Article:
The Number One Tip That Will Improve Your Relationship Right Now

Regardless of the state of your relationship–whether you are currently riding sky high or feel like you have hit rock bottom, there is one tip that will make a huge difference in improving it. Simply stated: Be intentional.

What does be intentional mean or even look like? Being intentional means that you make your relationship a priority and that you are intentional about its value. Let me give you an example–take a look at your calendar. It is beyond easy to fill it up with all kinds of important activities, events and celebrations. In this day and age, it has become necessary to develop the skill to not schedule overlapping conflicts. Everyone is busy. But you can easily assess the value of your relationship based on your calendar. For instance, when you schedule a meeting at work with your boss or you schedule a parent teacher conference with your child’s teacher–those dates and times are mentally blocked off. You are committed to making those things work, as well you should. But what about your relationship with your spouse? Do you have a time where you have mentally blocked out a time where it is just for them–not just what’s leftover at the end of the day or an occasional date night but where you are intentional about blocking out a time for them? A time that shows they matter to you and hold value?

Intention is powerful. Even if you absolutely get things wrong—when your intent is to show your spouse that you love them, it improves your relationship. I will share a personal example with the permission of my husband here that might illustrate this concept. I will call it the Parable of the Spider Jewelry. My husband and I enjoy binge watching television shows together and in one such show, a character wore a red spider brooch that I had commented looked neat. My husband found a cheap costume jewelry red spider brooch for me and that gift is still on my winter jacket. Very thoughtful and meaningful. He didn’t end there though and thought this idea of spider jewelry was the best concept yet and ended up getting me a spider ring, a spider necklace and a spider bracelet in subsequent gifts. I am including a picture here so you can get an idea of the size of this spider ring that he to this day swears is a great gift. I don’t even like spiders. What I do love though is that I know his intention. He intended to buy me a gift that showed how much he cared even though this gift missed the mark in my book and I have a difficult time to this day wearing them. Intention is powerful force for improving your relationship even if you get things wrong.

There is a song that sums up too many relationships that I have seen in my office. It was sung by numerous artists including Elvis Presley, Willie Nelson, Michael Buble and even the Pet Shop Boys. It shows the timeless outcome of not being intentional and unintentionally letting the love in a relationship dwindle. It is called, “Always on My Mind”:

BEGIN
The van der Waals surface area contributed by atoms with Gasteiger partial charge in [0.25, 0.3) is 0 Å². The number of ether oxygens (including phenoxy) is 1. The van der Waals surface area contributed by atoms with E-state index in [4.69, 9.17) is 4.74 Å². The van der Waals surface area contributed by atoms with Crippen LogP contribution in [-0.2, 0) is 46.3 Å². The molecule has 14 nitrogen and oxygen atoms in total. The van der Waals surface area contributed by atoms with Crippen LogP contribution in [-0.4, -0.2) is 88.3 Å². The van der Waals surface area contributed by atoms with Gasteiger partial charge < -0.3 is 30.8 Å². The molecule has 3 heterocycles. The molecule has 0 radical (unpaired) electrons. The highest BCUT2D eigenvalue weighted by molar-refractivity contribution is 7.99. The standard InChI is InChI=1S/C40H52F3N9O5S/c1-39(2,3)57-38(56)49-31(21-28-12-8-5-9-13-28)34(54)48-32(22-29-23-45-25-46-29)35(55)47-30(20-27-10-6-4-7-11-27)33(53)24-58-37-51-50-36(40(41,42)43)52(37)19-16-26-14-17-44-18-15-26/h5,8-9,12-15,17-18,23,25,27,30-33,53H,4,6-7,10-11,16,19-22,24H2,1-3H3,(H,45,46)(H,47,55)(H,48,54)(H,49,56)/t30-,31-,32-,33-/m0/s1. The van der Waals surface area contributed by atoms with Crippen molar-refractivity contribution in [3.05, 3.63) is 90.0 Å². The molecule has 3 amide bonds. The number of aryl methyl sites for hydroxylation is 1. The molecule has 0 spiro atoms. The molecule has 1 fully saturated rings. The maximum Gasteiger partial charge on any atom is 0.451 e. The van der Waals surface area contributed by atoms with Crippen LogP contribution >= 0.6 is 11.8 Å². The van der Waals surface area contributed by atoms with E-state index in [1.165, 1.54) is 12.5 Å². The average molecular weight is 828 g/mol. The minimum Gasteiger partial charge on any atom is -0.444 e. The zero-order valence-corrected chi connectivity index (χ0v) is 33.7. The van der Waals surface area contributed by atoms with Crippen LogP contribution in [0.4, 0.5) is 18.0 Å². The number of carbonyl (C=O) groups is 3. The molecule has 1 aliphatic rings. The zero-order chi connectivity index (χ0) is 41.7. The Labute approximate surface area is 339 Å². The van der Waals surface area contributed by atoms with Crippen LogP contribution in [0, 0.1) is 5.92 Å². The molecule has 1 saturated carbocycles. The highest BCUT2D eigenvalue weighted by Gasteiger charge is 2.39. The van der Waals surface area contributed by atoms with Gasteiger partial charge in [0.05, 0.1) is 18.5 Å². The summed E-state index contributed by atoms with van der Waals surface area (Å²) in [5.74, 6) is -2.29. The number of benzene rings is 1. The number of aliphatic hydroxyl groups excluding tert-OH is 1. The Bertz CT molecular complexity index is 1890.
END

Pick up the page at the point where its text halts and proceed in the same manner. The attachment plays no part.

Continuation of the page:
[Verse 1]
Maybe I didn’t treat you
Quite as good as I should have
Maybe I didn’t love you
Quite as often as I could have
Little things I should have said and done
I just never took the time

[Chorus]
You were always on my mind
(You were always on my mind)
You were always on my mind

[Verse 2]
Maybe I didn’t hold you
All those lonely, lonely times
And I guess I never told you
I’m so happy that you’re mine
If I make you feel second best
Girl, I’m so sorry I was blind

[Chorus]
You were always on my mind
(You were always on my mind)
You were always on my mind


Tell me
Tell me that your sweet love hasn’t died
Give me
Give me one more chance to keep you satisfied, satisfied
Little things I should have said and done
I just never took the time

[Chorus]
You were always on my mind
(You were always on my mind)
You were always on my mind
You were always on my mind


Maybe I didn’t treat you
Quite as good as I should have
Maybe I didn’t love you
Quite as often as I could have
Maybe I didn’t hold you
All those lonely, lonely times
And I guess I never told you…

You were always on my mind.

So, be intentional and voice your desires with your spouse. “I want you to know how much you mean to me so I am going to _________” and fill in that blank with an honest intent to show them how much you care and then do that item. It doesn’t matter how small or how extreme–whether it is making the bed or washing their car. Let them know the why or the intent behind the actions. I should note that this is not a quid pro quo exercise where you do this with the expectation that they will do the same for you, although many times that might be the outcome. This is simply you stating and showing intention in keeping your relationship alive. Intentions show where you heart is and will improve your relationship the moment they are expressed and shown.

How Failure Allows You to Grow